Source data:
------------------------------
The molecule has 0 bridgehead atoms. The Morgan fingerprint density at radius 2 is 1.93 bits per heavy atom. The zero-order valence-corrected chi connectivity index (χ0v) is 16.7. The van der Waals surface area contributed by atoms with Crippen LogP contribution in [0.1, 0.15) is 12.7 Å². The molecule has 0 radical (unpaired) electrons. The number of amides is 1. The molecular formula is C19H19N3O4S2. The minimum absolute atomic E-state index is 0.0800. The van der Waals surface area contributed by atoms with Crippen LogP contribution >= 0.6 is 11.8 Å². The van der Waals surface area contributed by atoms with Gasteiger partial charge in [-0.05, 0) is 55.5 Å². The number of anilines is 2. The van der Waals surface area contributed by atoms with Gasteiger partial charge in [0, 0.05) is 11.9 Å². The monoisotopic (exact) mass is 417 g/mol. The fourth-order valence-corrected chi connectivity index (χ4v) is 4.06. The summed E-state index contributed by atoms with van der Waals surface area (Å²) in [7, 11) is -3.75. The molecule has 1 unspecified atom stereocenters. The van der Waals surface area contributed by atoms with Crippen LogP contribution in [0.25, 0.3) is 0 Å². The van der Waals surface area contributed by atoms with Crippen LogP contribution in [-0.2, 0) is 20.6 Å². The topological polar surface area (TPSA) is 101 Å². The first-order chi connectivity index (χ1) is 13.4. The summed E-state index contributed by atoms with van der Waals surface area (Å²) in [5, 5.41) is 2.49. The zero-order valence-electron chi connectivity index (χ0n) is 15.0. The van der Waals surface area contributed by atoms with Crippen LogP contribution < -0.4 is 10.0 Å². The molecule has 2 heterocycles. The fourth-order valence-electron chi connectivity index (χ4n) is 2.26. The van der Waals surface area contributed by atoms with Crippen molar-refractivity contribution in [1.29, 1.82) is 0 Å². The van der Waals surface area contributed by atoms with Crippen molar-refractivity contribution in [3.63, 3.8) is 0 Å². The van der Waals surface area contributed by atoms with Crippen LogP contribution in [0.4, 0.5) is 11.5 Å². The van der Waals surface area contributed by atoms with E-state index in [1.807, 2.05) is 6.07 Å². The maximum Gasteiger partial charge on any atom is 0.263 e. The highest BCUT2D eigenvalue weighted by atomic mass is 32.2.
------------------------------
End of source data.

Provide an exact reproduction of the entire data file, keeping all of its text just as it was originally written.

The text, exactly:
The molecule has 0 bridgehead atoms. The Morgan fingerprint density at radius 2 is 1.93 bits per heavy atom. The zero-order valence-corrected chi connectivity index (χ0v) is 16.7. The van der Waals surface area contributed by atoms with Crippen LogP contribution in [0.1, 0.15) is 12.7 Å². The molecule has 0 radical (unpaired) electrons. The number of amides is 1. The molecular formula is C19H19N3O4S2. The minimum absolute atomic E-state index is 0.0800. The van der Waals surface area contributed by atoms with Crippen LogP contribution >= 0.6 is 11.8 Å². The van der Waals surface area contributed by atoms with Gasteiger partial charge in [-0.05, 0) is 55.5 Å². The number of anilines is 2. The van der Waals surface area contributed by atoms with Gasteiger partial charge in [0, 0.05) is 11.9 Å². The monoisotopic (exact) mass is 417 g/mol. The fourth-order valence-corrected chi connectivity index (χ4v) is 4.06. The summed E-state index contributed by atoms with van der Waals surface area (Å²) in [7, 11) is -3.75. The molecule has 1 unspecified atom stereocenters. The van der Waals surface area contributed by atoms with Crippen LogP contribution in [0.25, 0.3) is 0 Å². The van der Waals surface area contributed by atoms with Crippen LogP contribution in [-0.2, 0) is 20.6 Å². The topological polar surface area (TPSA) is 101 Å². The first-order chi connectivity index (χ1) is 13.4. The summed E-state index contributed by atoms with van der Waals surface area (Å²) in [5, 5.41) is 2.49. The zero-order valence-electron chi connectivity index (χ0n) is 15.0. The van der Waals surface area contributed by atoms with Crippen LogP contribution < -0.4 is 10.0 Å². The molecule has 2 heterocycles. The fourth-order valence-electron chi connectivity index (χ4n) is 2.26. The van der Waals surface area contributed by atoms with Crippen molar-refractivity contribution in [1.29, 1.82) is 0 Å². The van der Waals surface area contributed by atoms with Crippen molar-refractivity contribution in [3.63, 3.8) is 0 Å². The van der Waals surface area contributed by atoms with Crippen LogP contribution in [0.4, 0.5) is 11.5 Å². The van der Waals surface area contributed by atoms with E-state index in [1.807, 2.05) is 6.07 Å². The maximum Gasteiger partial charge on any atom is 0.263 e. The highest BCUT2D eigenvalue weighted by atomic mass is 32.2.